After Francis, what is to be done? Should we employ new hospital staff, and improve the ratio of nurses to health care assistants? Invest in the development of a cadre of strong clinical leaders, equipped with the skills and vision to drive up quality? Abolish gagging clauses? Overhaul professional regulation? Or perhaps instigate a regime of tough external inspections, including unannounced spot-checks? Take nursing education out of universities, and return it in its entirety to the NHS via a new apprenticeship model? Or expand the role of universities by giving them some responsibility for the preparation of health care assistants? Should we draft people in from private companies to show frontline public sector staff how it should be done? How about increasing local accountability by requiring senior hospital managers to report directly to elected councillors or similar? Or might we look to science, by commissioning a research team to design and validate a robust measure of caring of a type which might be administered to all potential entrants to nursing, to newly qualified members of the profession, and to experienced staff at intervals thereafter? We could even link periodic re-registration to the securing of a minimum score.
Who is to say which of these (or any other) solutions, alone or in combination, is what the NHS needs? And how might we know if any selected course of action has ‘worked’? Truly the problems facing the health service are complex and intertwined, and proposed responses to them value-laden and open to challenge. In the event, February 7th’s Guardian led with the headline David Cameron’s prescription for NHS failings: target pay of nurses. The paper went on to say that the Prime Minister:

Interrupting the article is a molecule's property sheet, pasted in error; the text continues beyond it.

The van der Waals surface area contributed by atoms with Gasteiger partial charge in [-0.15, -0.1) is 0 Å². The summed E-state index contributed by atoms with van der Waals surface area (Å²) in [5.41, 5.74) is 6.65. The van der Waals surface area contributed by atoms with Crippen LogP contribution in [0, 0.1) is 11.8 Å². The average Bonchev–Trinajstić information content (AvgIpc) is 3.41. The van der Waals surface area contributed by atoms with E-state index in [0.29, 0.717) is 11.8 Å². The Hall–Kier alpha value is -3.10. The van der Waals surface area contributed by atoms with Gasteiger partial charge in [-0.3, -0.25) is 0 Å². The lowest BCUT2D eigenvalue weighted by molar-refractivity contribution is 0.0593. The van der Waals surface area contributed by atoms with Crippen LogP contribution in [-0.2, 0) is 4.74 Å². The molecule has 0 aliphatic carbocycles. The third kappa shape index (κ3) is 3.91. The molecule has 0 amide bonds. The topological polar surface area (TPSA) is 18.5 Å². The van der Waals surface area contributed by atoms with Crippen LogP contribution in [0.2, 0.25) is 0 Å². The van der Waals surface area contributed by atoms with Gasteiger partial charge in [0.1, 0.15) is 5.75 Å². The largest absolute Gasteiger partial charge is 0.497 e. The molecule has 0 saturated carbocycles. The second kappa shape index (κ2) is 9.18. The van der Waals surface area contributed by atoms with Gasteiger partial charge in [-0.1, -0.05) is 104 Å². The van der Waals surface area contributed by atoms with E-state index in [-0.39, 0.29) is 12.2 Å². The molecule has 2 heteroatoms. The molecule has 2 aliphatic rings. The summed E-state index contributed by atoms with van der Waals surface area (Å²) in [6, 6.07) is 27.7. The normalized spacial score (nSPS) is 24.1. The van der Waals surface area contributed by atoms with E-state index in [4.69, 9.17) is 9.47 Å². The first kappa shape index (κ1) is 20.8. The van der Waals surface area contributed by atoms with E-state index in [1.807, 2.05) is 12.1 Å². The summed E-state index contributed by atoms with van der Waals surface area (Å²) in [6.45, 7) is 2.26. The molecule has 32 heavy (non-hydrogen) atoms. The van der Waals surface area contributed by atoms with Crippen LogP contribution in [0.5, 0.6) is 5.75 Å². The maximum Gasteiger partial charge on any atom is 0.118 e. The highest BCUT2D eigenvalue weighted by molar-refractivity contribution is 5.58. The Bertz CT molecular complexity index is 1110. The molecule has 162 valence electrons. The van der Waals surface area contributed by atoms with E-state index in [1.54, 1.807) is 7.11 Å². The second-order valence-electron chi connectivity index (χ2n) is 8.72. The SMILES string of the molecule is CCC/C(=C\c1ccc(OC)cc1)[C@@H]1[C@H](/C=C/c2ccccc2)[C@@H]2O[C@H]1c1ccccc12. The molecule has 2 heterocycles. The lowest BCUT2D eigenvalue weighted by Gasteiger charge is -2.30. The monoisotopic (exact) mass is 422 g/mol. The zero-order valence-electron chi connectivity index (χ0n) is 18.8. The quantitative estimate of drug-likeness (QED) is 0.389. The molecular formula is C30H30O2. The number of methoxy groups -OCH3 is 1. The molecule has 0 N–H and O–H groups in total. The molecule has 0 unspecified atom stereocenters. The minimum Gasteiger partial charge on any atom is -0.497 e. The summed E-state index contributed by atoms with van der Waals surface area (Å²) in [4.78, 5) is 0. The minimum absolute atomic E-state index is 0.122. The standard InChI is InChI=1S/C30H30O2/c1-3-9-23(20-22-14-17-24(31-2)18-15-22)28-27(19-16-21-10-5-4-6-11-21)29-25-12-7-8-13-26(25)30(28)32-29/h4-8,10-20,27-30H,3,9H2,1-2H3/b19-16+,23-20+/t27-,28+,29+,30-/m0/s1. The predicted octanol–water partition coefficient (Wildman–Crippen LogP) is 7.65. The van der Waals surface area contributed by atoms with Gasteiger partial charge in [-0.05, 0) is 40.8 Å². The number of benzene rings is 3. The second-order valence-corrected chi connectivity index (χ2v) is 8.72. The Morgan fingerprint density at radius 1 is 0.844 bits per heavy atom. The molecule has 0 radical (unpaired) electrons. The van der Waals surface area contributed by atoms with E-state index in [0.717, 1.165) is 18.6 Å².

[…] wants nurses’ pay to be tied to how well they look after patients as part of changes to banish poor care in the NHS in response to the devastating findings of a report published on Wednesday into the Mid Staffordshire hospital scandal.
Well, that’s another ‘solution’, for sure. And how might we determine how well a nurse performs, and quantify this for the purposes of financial reward or sanction? In this version of what ought to be done we might need that researcher-designed measure of caring after all. But let’s think about this further: at what scale would performance and pay be linked? Should the salaries of all staff in a single hospital or organisation be bound together? Or might workers in a ward or team be grouped, each paid a sum reflecting some aggregated measure of performance or collective compassion? How about differentiating at the level of the individual practitioner? And what might the unintended consequences of each and all of these options be (because I can think of a few)?
So, as you will have gathered, I contest the idea of cash for compassionate care. I also thought that Chris Ham from The King’s Fund spoke sense when he wrote, in February 6th’s Independent, that Edicts from Whitehall are not enough. Dignity, quality and a culture of care cannot be driven solely by a deluge of initiatives from the top. If they could, we would by now have created the perfect health system.